Trump 'Frustrated' With All the People Who Worked for Him but Won't Endorse Him

AP Photo/Al Goldis

As Donald Trump prepares for his third set of indictments and what that might mean for his 2024 candidacy, he also appears to be increasingly upset at the number of people who worked for him or who he believes “owe” him and yet aren’t automatically on board with his re-election bid.

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The latest example of this frustration comes from Axios, which notes the silence of Arkansas Governor Sarah Sanders.

Driving the news: Trumps frustration has risen recently because Sanders’ team had told his campaign she wouldn’t make an endorsement until after her first legislative session in Arkansas, according to two people familiar with the discussions.

  • That session ended in May, and still, no endorsement.

Why it matters: Sanders is among several Republicans with national ambitions who are staying neutral in the presidential primary despite the former president’s large lead in early polls. But Sanders’ political calculation is complicated by her tenure as the voice of Trump’s White House.

  • Potential future presidential candidates including Sens. Ted Cruz (Texas), Tom Cotton (Arkansas), Josh Hawley (Missouri), Rand Paul (Kentucky) and Marco Rubio (Florida) — along with Govs. Greg Abbott (Texas) and Kristi Noem (South Dakota) — have declined to endorse in the primary, waiting to see whether GOP voters want to move on from Trump and his legal battles.

Trump sees this as a painful betrayal after he hired her to be his press secretary and endorsed her early in her gubernatorial bid. That she has stayed silent so far is probably not sitting well with him.

But, consider the number of people who worked for Trump and are now either directly opposed to him or at least silent regarding his candidacy. He’s publicly gone after politicians he endorsed who didn’t work for him for not being loyal now. How infuriating is it for someone like Trump when people he hired don’t return the love?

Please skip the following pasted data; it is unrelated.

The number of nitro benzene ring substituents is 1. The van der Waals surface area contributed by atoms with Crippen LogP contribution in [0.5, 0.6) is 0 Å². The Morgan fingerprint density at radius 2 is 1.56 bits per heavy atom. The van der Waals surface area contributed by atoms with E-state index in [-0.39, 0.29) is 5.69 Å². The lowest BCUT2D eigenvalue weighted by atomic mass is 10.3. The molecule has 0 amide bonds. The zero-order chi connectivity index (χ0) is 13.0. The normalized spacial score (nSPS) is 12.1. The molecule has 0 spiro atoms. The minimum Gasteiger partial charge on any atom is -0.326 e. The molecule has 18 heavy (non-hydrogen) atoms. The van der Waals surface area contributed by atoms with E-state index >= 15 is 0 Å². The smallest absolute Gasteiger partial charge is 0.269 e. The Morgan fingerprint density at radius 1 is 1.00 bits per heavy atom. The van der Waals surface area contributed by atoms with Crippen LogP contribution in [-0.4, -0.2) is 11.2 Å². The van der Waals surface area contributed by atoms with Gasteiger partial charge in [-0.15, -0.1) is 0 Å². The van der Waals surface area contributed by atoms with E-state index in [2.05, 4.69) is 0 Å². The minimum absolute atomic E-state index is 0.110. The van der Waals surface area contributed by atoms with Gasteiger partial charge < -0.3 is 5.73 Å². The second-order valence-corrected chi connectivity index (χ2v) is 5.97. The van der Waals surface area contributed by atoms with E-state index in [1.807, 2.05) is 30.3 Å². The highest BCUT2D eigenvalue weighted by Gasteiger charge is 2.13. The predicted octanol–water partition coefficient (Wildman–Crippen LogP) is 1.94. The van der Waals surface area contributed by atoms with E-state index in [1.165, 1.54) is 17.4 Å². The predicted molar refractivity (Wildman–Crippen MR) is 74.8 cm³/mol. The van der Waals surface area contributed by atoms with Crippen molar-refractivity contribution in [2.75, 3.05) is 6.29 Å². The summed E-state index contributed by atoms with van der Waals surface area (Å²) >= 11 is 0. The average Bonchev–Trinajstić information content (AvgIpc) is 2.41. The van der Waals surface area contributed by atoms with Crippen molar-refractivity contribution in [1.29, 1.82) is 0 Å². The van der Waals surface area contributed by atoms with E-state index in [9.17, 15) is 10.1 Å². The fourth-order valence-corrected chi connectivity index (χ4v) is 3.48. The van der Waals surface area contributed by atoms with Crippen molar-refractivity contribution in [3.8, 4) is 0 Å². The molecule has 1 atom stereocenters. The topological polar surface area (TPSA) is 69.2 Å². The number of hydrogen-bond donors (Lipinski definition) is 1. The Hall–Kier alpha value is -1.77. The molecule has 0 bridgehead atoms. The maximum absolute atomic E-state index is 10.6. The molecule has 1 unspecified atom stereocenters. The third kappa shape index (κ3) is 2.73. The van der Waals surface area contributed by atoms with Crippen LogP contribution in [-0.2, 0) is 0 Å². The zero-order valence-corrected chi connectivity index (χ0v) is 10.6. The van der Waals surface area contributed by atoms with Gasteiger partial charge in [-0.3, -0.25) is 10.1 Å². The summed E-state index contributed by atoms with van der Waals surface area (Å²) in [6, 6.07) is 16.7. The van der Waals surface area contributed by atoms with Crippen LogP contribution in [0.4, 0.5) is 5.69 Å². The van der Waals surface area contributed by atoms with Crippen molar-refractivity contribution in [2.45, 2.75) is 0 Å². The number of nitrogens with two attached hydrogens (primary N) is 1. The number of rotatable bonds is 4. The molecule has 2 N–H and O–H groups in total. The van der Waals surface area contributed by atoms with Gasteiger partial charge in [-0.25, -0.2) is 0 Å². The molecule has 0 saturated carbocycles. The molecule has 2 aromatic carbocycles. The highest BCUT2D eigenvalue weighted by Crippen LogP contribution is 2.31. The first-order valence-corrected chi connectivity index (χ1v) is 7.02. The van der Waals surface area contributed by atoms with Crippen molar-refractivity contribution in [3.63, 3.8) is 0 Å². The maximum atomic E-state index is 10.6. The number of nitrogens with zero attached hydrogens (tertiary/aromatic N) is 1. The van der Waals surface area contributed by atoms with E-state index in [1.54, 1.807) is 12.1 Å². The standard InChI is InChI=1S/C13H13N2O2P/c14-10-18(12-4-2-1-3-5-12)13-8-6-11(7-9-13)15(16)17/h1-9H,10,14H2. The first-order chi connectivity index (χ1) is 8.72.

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Considering the pattern that’s emerged in the wake of the Trump administration, maybe it says more about the boss than the employees.

I mean, this is the guy who put Tony Fauci on a pedestal (possibly literally as the good doctor doesn’t seem very tall) and made him the face of the government’s COVID-19 response – much to the detriment of Americans across the country. His involvement in the 2022 elections appears to have had a negative impact. And, lately, he’s been more prone to attacking Republicans than Democrats. Why would they come out and endorse him?

The problem for Trump is that he expects people to hitch their horses to him, but he won’t hitch his horse to them. He is transaction but only in a way that benefits him, and at the first sign of (what he perceives to be) disloyalty, he drops them, distances himself from them, and insults them. His attacks on Kayleigh McEnany last month prove that.

It’s not really all that hard to understand why some Republicans don’t want to hop back into bed with his candidacy.

Combine that with the steady flow of indictments and other legal battles, and you might start to think that Trump is indeed radioactive among elected Republicans. However, he still has a fiercely loyal base and could very likely see a bump in polling based on the latest legal drama from Special Counsel Jack Smith. Those Republicans who used to work for him and are now either in office, running for office, or moving on to greener pastures elsewhere find themselves frustrated that Trump is so wishy-washy and so prone to turning on them. There’s a high level of burnout among Republicans, and it’s not because they’re fickle or closet liberals. They’re just tired of the drama, but they don’t want to alienate Trump voters by coming out against them.

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But most Republicans in that position – with the exception of those now running against Trump – aren’t going to say it, either. And even the current political opponents in the GOP primary are trying to skirt around the issue because they know they need to convince Trump voters to support them.

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